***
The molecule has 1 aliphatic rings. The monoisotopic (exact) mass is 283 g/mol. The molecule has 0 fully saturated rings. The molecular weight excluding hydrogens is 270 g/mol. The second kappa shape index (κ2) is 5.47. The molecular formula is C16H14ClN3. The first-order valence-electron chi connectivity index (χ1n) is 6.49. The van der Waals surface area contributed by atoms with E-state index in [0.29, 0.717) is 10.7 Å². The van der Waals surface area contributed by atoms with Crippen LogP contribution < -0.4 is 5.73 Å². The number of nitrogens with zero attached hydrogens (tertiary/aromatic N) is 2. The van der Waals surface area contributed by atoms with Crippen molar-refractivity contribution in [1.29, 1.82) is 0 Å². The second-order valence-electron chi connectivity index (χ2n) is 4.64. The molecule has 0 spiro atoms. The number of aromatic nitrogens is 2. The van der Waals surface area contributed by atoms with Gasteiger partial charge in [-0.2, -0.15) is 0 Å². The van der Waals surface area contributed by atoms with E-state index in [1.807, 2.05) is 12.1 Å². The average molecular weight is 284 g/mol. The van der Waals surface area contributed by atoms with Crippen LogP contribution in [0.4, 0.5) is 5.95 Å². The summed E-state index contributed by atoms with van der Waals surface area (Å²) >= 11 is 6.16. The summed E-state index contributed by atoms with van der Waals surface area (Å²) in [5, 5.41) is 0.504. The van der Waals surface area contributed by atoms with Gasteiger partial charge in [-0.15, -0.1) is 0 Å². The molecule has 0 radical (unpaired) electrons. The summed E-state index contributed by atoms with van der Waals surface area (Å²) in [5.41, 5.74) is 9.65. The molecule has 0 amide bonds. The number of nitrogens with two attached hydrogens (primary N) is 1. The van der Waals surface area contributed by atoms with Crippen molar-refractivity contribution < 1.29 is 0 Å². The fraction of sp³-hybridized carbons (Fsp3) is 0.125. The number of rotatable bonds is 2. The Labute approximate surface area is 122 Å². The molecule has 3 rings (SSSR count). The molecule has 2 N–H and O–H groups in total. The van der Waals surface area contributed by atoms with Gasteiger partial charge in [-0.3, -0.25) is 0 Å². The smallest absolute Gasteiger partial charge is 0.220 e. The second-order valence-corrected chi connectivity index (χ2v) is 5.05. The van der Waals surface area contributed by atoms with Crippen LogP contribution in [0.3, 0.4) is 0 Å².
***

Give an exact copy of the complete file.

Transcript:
The molecule has 1 aliphatic rings. The monoisotopic (exact) mass is 283 g/mol. The molecule has 0 fully saturated rings. The molecular weight excluding hydrogens is 270 g/mol. The second kappa shape index (κ2) is 5.47. The molecular formula is C16H14ClN3. The first-order valence-electron chi connectivity index (χ1n) is 6.49. The van der Waals surface area contributed by atoms with E-state index in [0.29, 0.717) is 10.7 Å². The van der Waals surface area contributed by atoms with Crippen LogP contribution < -0.4 is 5.73 Å². The number of nitrogens with zero attached hydrogens (tertiary/aromatic N) is 2. The van der Waals surface area contributed by atoms with Crippen molar-refractivity contribution in [1.29, 1.82) is 0 Å². The second-order valence-electron chi connectivity index (χ2n) is 4.64. The molecule has 0 spiro atoms. The number of aromatic nitrogens is 2. The van der Waals surface area contributed by atoms with Gasteiger partial charge in [-0.2, -0.15) is 0 Å². The van der Waals surface area contributed by atoms with E-state index in [1.807, 2.05) is 12.1 Å². The average molecular weight is 284 g/mol. The van der Waals surface area contributed by atoms with Crippen LogP contribution in [0.4, 0.5) is 5.95 Å². The summed E-state index contributed by atoms with van der Waals surface area (Å²) >= 11 is 6.16. The summed E-state index contributed by atoms with van der Waals surface area (Å²) in [5, 5.41) is 0.504. The van der Waals surface area contributed by atoms with Gasteiger partial charge in [-0.15, -0.1) is 0 Å². The molecule has 0 radical (unpaired) electrons. The summed E-state index contributed by atoms with van der Waals surface area (Å²) in [5.41, 5.74) is 9.65. The molecule has 0 amide bonds. The number of nitrogens with two attached hydrogens (primary N) is 1. The van der Waals surface area contributed by atoms with Crippen molar-refractivity contribution < 1.29 is 0 Å². The fraction of sp³-hybridized carbons (Fsp3) is 0.125. The number of rotatable bonds is 2. The Labute approximate surface area is 122 Å². The molecule has 3 rings (SSSR count). The molecule has 2 N–H and O–H groups in total. The van der Waals surface area contributed by atoms with Gasteiger partial charge in [-0.3, -0.25) is 0 Å². The smallest absolute Gasteiger partial charge is 0.220 e. The second-order valence-corrected chi connectivity index (χ2v) is 5.05. The van der Waals surface area contributed by atoms with Crippen LogP contribution in [0.3, 0.4) is 0 Å².